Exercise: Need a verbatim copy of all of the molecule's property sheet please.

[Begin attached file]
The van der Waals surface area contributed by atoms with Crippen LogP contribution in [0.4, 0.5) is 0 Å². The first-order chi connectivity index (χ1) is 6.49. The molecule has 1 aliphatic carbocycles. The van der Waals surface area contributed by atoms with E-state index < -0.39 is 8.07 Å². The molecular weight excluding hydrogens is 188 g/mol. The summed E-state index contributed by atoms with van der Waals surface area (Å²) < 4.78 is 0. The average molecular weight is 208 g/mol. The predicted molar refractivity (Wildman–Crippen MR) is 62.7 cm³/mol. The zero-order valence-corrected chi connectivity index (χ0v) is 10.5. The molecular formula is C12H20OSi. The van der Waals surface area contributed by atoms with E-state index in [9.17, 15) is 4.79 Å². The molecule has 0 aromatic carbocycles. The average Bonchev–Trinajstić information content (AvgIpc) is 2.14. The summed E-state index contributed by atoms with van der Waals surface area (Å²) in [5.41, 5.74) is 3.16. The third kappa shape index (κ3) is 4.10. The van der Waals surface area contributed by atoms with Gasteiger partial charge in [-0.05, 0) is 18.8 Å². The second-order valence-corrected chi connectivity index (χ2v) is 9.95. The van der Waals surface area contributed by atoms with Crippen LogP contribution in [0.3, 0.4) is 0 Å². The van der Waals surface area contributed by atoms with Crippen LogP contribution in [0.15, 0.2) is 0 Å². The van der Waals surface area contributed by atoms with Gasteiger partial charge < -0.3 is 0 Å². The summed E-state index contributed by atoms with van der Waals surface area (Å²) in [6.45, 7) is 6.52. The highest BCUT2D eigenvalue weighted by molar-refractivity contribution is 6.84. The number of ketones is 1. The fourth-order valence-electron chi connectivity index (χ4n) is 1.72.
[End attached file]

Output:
The van der Waals surface area contributed by atoms with Crippen LogP contribution in [0.4, 0.5) is 0 Å². The first-order chi connectivity index (χ1) is 6.49. The molecule has 1 aliphatic carbocycles. The van der Waals surface area contributed by atoms with E-state index < -0.39 is 8.07 Å². The molecular weight excluding hydrogens is 188 g/mol. The summed E-state index contributed by atoms with van der Waals surface area (Å²) < 4.78 is 0. The average molecular weight is 208 g/mol. The predicted molar refractivity (Wildman–Crippen MR) is 62.7 cm³/mol. The zero-order valence-corrected chi connectivity index (χ0v) is 10.5. The molecular formula is C12H20OSi. The van der Waals surface area contributed by atoms with E-state index in [9.17, 15) is 4.79 Å². The molecule has 0 aromatic carbocycles. The average Bonchev–Trinajstić information content (AvgIpc) is 2.14. The summed E-state index contributed by atoms with van der Waals surface area (Å²) in [5.41, 5.74) is 3.16. The third kappa shape index (κ3) is 4.10. The van der Waals surface area contributed by atoms with Gasteiger partial charge in [-0.05, 0) is 18.8 Å². The second-order valence-corrected chi connectivity index (χ2v) is 9.95. The van der Waals surface area contributed by atoms with Crippen LogP contribution in [0.3, 0.4) is 0 Å². The van der Waals surface area contributed by atoms with Crippen LogP contribution in [0.15, 0.2) is 0 Å². The van der Waals surface area contributed by atoms with Gasteiger partial charge < -0.3 is 0 Å². The summed E-state index contributed by atoms with van der Waals surface area (Å²) in [6.45, 7) is 6.52. The highest BCUT2D eigenvalue weighted by molar-refractivity contribution is 6.84. The number of ketones is 1. The fourth-order valence-electron chi connectivity index (χ4n) is 1.72.